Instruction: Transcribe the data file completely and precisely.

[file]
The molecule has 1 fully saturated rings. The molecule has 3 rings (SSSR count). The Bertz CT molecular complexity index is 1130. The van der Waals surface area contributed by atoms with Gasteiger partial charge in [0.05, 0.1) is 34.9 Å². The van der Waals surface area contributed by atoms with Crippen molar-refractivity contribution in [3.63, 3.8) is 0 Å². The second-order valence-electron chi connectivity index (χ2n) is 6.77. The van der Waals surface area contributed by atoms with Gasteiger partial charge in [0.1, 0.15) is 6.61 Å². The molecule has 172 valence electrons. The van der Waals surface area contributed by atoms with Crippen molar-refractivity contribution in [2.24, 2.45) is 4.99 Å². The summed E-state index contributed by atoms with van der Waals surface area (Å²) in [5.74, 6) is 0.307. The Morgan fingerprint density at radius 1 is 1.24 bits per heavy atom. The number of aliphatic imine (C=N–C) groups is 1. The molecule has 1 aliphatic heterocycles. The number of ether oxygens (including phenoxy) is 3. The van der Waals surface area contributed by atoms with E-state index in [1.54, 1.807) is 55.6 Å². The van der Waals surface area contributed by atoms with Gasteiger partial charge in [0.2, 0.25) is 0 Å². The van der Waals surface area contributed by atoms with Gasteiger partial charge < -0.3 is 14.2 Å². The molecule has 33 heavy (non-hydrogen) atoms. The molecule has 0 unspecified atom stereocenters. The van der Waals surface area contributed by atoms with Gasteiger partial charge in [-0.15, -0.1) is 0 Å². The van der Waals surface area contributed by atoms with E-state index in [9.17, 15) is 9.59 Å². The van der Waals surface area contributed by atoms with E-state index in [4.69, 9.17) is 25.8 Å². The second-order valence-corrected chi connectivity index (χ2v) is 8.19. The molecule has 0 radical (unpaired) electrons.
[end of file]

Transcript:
The molecule has 1 fully saturated rings. The molecule has 3 rings (SSSR count). The Bertz CT molecular complexity index is 1130. The van der Waals surface area contributed by atoms with Gasteiger partial charge in [0.05, 0.1) is 34.9 Å². The van der Waals surface area contributed by atoms with Crippen molar-refractivity contribution in [3.63, 3.8) is 0 Å². The second-order valence-electron chi connectivity index (χ2n) is 6.77. The van der Waals surface area contributed by atoms with Gasteiger partial charge in [0.1, 0.15) is 6.61 Å². The molecule has 172 valence electrons. The van der Waals surface area contributed by atoms with Crippen molar-refractivity contribution in [2.24, 2.45) is 4.99 Å². The summed E-state index contributed by atoms with van der Waals surface area (Å²) in [5.74, 6) is 0.307. The Morgan fingerprint density at radius 1 is 1.24 bits per heavy atom. The number of aliphatic imine (C=N–C) groups is 1. The molecule has 1 aliphatic heterocycles. The number of ether oxygens (including phenoxy) is 3. The van der Waals surface area contributed by atoms with E-state index in [1.54, 1.807) is 55.6 Å². The van der Waals surface area contributed by atoms with Gasteiger partial charge in [0.2, 0.25) is 0 Å². The van der Waals surface area contributed by atoms with Gasteiger partial charge < -0.3 is 14.2 Å². The molecule has 33 heavy (non-hydrogen) atoms. The molecule has 0 unspecified atom stereocenters. The van der Waals surface area contributed by atoms with Gasteiger partial charge in [-0.15, -0.1) is 0 Å². The van der Waals surface area contributed by atoms with E-state index in [9.17, 15) is 9.59 Å². The van der Waals surface area contributed by atoms with E-state index in [4.69, 9.17) is 25.8 Å². The second-order valence-corrected chi connectivity index (χ2v) is 8.19. The molecule has 0 radical (unpaired) electrons.